Just how vital to American security are our military facilities at Subic Naval Base and Clark Air Base in the Philippines? And if I may follow up, Mr. President, are there acceptable alternatives?

So far, all we have is President Reagan's news conference statement the other day, that he doesn't know of any more important U.S. military bases. Before they are done constructing a new policy for the Philippines in the wake of the election debacle, both the president and Congress will have to address these questions more precisely.

It is all very well to talk about manipulating Filipino politics by cutting off military and economic aid. But U.S. aid is tightly connected to the U.S. base rights and to fighting a growing communist insurgency. The insurgency, in turn, thrives on conditions -- entrenched corruption, an inept military, economic stagnation and deep social grievances -- that won't go away quickly even if Marcos does.

What is at stake is nothing less than how the United States perceives its role in an immense and critical region stretching from Japan all around the rim of the Pacific Basin and down through the Indian Ocean to the Persian Gulf.

Even the People's Republic of China, with a shared concern over a hostile Soviet Union, would be nervous about the absence of a U.S. mlitary bastion in the Philippines. So we're not just talking about freedom of passage for oil tankers and U.S. warships through "choke points" or about fighting fantasy battles with an expanding Soviet naval force in the Pacific. We are talking heavy geopolitics having to do with "the projection of U.S. power," as a strategist put it, and the reinforcement of important U.S. political and commercial interests.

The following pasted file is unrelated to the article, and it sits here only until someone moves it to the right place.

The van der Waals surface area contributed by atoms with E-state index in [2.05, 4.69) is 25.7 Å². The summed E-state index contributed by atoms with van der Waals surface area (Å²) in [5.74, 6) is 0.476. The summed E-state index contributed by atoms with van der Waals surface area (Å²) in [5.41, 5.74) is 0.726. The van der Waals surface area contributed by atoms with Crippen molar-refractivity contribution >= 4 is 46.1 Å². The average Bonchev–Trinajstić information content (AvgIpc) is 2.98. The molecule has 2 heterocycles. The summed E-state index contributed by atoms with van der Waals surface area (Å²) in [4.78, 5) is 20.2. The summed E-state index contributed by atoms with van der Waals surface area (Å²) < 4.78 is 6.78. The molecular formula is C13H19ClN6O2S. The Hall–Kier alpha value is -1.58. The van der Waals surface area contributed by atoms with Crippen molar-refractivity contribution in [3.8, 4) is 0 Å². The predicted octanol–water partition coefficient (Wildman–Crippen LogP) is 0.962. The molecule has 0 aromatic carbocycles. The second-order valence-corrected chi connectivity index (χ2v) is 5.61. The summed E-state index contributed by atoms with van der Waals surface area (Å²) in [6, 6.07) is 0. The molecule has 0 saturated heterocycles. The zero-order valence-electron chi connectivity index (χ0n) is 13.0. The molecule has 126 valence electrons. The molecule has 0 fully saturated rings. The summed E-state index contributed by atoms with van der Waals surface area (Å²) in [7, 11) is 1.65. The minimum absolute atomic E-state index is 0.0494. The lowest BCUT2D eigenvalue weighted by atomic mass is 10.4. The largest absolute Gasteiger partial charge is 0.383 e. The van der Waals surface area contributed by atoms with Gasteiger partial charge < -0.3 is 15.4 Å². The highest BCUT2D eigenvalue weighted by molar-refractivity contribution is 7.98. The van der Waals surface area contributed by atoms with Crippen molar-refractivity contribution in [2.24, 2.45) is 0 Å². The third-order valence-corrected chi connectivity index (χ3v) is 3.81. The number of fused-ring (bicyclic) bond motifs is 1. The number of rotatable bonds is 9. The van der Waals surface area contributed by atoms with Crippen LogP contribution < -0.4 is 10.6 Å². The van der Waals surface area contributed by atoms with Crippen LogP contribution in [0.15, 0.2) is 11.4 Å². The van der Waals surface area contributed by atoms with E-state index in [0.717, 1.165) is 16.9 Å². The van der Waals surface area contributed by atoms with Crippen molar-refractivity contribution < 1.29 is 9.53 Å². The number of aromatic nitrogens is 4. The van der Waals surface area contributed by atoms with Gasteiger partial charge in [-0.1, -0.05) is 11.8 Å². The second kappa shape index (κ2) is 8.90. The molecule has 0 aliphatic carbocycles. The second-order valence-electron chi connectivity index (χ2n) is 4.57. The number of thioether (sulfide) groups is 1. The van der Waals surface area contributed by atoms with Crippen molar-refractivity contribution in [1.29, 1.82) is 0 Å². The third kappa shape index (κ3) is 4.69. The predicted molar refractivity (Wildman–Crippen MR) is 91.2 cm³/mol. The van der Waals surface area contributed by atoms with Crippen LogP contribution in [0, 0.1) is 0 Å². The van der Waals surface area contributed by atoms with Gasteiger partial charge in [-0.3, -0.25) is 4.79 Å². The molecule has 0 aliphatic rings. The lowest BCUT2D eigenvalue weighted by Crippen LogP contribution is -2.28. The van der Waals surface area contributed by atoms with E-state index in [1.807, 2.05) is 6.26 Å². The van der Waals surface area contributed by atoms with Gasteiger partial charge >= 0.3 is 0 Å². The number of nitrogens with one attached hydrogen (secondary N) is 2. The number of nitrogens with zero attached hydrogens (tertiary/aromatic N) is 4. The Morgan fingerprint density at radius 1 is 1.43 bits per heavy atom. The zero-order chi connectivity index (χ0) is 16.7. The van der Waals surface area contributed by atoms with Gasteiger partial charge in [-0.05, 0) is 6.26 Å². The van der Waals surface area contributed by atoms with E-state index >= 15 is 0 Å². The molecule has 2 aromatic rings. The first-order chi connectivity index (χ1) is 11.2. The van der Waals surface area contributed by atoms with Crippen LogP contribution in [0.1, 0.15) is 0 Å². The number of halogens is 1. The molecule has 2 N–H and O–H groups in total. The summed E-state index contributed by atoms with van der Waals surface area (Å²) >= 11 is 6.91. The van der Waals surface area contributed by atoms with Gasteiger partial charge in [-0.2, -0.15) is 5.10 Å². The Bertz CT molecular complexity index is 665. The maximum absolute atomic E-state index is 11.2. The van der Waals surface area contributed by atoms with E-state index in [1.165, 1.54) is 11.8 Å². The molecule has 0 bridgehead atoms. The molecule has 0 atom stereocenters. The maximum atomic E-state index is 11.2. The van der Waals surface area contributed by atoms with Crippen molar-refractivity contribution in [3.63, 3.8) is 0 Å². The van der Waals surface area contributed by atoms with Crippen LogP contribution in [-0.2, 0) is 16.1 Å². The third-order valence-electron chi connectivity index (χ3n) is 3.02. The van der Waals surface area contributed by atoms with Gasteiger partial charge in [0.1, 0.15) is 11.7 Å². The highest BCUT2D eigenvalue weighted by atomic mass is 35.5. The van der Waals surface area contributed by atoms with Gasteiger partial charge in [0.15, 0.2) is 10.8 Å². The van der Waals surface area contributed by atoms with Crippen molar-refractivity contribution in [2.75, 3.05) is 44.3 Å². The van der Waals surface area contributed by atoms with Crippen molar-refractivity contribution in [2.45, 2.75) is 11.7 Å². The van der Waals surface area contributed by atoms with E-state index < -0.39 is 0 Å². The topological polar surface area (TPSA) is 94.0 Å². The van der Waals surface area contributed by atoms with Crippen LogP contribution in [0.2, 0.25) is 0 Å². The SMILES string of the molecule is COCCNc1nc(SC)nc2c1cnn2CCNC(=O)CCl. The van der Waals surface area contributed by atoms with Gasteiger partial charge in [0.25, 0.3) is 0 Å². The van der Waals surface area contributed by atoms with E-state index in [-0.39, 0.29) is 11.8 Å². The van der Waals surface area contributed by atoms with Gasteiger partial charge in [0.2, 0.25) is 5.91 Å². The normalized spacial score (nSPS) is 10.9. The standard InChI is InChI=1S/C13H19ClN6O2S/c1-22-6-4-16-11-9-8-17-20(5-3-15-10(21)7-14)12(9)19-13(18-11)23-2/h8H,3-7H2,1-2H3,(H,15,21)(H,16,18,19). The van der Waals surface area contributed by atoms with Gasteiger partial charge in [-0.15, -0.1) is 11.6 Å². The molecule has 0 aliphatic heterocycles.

In that sense, the loss of Clark and Subic would constitute a significant U.S. disengagement from a region where it has had long and close ties with valuable allies -- unless a comparable U.S. military capability could be established elsewhere. Yet, with a few exceptions, notably Sen. Jim Sasser (D-Tenn.), congressional calls to cut off aid to the Marcos regime largely ignored the geopolitical considerations by ignoring the nature of the aid. It is, by mutual understanding, compensation (the Filipinos call it "rent") for the bases.

When we threaten not to pay the "rent," it would seem to follow that we have to be ready to contemplate not having the bases, if the threat is to be credible. In that spirit, Sasser pushed through an amendment last year that calls on the Defense Department to answer by March 1 of this year the question that the administration would rather not have to answer: How good are the alternatives to Clark and Subic Bay?

Sasser's hope is that the alternatives will look attractive enoughto suggest that the United States is not all that dependent on the good will of whatever combination of forces takes power in the Philippines. But my guess is that the case won't be persuasive. Previous studies have revealed a remarkable consensus among independent experts and across the political spectrum that only considerably inferior facilities, with far less satisfactory capabilities, could be established in scattered locations at a staggering cost of as much as $8 billion and with much heavier operating expenses than Clark and Subic.

That's pretty much what the Carter administration concluded after a study in 1979, when it was negotiating the current base agreement and Marcos was trying to raise the "rent" exorbitantly. A year later the Georgetown University Center for Strategic and International Studies concluded in its detailed report that Clark and Subic Bay were "simply irreplaceable." Literally, there's no argument. There's a flaw in almost all the alternatives (Thailand, Australia, Japan, Guam, Palau and Tinean). Either they're too far away from the potential action or they lack a local work force or port capable of handling aircraft carriers.

"Any way you try to do it," says one former high official in the Carter administration, "it would mean diminishing U.S. capabilities." The question is not whether the United States could not survive by making adjustments in its commitments or in its perceptions of its missions in Asia. The point is simply that substantial adjustments would have to be made. You cannot deal with the domestic politics of the Philippines without cranking very large geopolitical considerations into your calculations.